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Who's Been To Africa?

Czech Republic Amnon242 Offline
Tiger Enthusiast
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#76

Excellent! Perhaps you could start a special threa for your trip
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United States Pckts Offline
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#77

(09-22-2016, 01:06 AM)Shardul Wrote: Keep them coming @Pckts , nice images!

Btw, thank you for all your advice. I also received some nice tips from Shaji Mohammed on aperture, but without your initial guidance, finding a camera would of been much harder for me. I'll make sure to post much more tomorrow. Thanks again
"Imagination was given to man to compensate him for what he is not, and a sense of humor was provided to console him for what he is."
-Oscar Wilde
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India sanjay Offline
Wildanimal Enthusiast
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#78

@Pckts, Nice images
However, Post your experience in related thread, if one does not exist please make a new one. I have just created a thread for Serengeti national park, http://wildfact.com/forum/topic-wildlife...ional-park

Please re-post your Serengeti experience in this thread. And make new similar thread for other parks in same section (http://wildfact.com/forum/forum-vacations-and-holidays) if it does not exist. In this way in future people will be able to share their visits in respective thread and hence reducing the fatness of this thread.
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Canada Shardul Offline
Regular Member
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#79

(09-22-2016, 03:03 AM)Pckts Wrote:
(09-22-2016, 01:06 AM)Shardul Wrote: Keep them coming @Pckts , nice images!

Btw, thank you for all your advice. I also received some nice tips from Shaji Mohammed on aperture, but without your initial guidance, finding a camera would of been much harder for me. I'll make sure to post much more tomorrow. Thanks again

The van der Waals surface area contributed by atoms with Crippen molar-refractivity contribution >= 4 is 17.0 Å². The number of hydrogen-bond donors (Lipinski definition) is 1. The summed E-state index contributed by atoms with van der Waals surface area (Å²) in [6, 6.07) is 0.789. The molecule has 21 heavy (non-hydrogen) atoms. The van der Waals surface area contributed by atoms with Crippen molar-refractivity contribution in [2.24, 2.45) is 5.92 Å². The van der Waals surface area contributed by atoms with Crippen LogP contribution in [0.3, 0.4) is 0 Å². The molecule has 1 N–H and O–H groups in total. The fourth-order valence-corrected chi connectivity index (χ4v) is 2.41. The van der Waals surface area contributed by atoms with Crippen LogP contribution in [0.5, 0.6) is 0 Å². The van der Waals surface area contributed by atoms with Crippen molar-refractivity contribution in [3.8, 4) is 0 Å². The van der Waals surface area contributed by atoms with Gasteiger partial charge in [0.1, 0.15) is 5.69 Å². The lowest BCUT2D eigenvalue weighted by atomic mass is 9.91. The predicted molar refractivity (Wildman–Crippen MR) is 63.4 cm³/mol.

Glad I could be of any help @Pckts , although I would still consider myself an amateur. Regarding aperture, there is only so much you can do with the consumer lenses we use with small apertures. Sometimes I feel it's better to rent a fast lens than buy a cheaper slower lens.

Just a question, which mode did you operate the camera on?
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United States Pckts Offline
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#80
( This post was last modified: 09-22-2016, 07:19 PM by Pckts )

@Shardul
I was in aperture mode for 90% of the time, only at dusk would I switch to auto. I still don't quite get the trinity (aperture, shutter and iso) but I switched my iso to a  higher limit (400) and that seemed help out quite a bit.
"Imagination was given to man to compensate him for what he is not, and a sense of humor was provided to console him for what he is."
-Oscar Wilde
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India sanjay Offline
Wildanimal Enthusiast
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#81

@Pckts 
I have created the thread country wise, Now you can post all of your Tanzania trip there (http://wildfact.com/forum/topic-your-wil...nia-africa)
Make a demo post (write anything) in this thread, later I will transfer your posts from here to there (in place of demo). Make 2 demo post
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Canada Shardul Offline
Regular Member
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#82

@Pckts When I was starting out, I tried using both the Shutter priority mode and the Aperture mode. What I observed is that on other semi-automatic modes (P & A), the camera would always choose a low SS to compensate the exposure, resulting in a lot of pictures getting motion blur in low light conditions. Once I got a hang of everything, I started using the manual exposure settings with ISO settings on automatic, with a limiter set on ISO 1600. We often don't have time to change the ISO settings since light conditions during a safari can change drastically in a short period of time. After a while, I realized I had been underestimating my camera's low light capacity since images at 4000 ISO were relatively noise free, so bumped the limiter to 4000. That is now my default setting, unless I am trying to deliberately under expose the photograph, or trying long exposure shots.
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United States Pckts Offline
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#83

Awesome info, I'll def make the adjustments. Thanks yet again.
"Imagination was given to man to compensate him for what he is not, and a sense of humor was provided to console him for what he is."
-Oscar Wilde
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Canada Shardul Offline
Regular Member
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#84

(09-22-2016, 07:52 PM)Pckts Wrote: Awesome info, I'll def make the adjustments. Thanks yet again.

Np Pckts. However, you should not do exaclty as I say, but test the limits of your camera and see how it handles high ISO. Then see what settings you mostly get to shoot on, and then make them your default settings.
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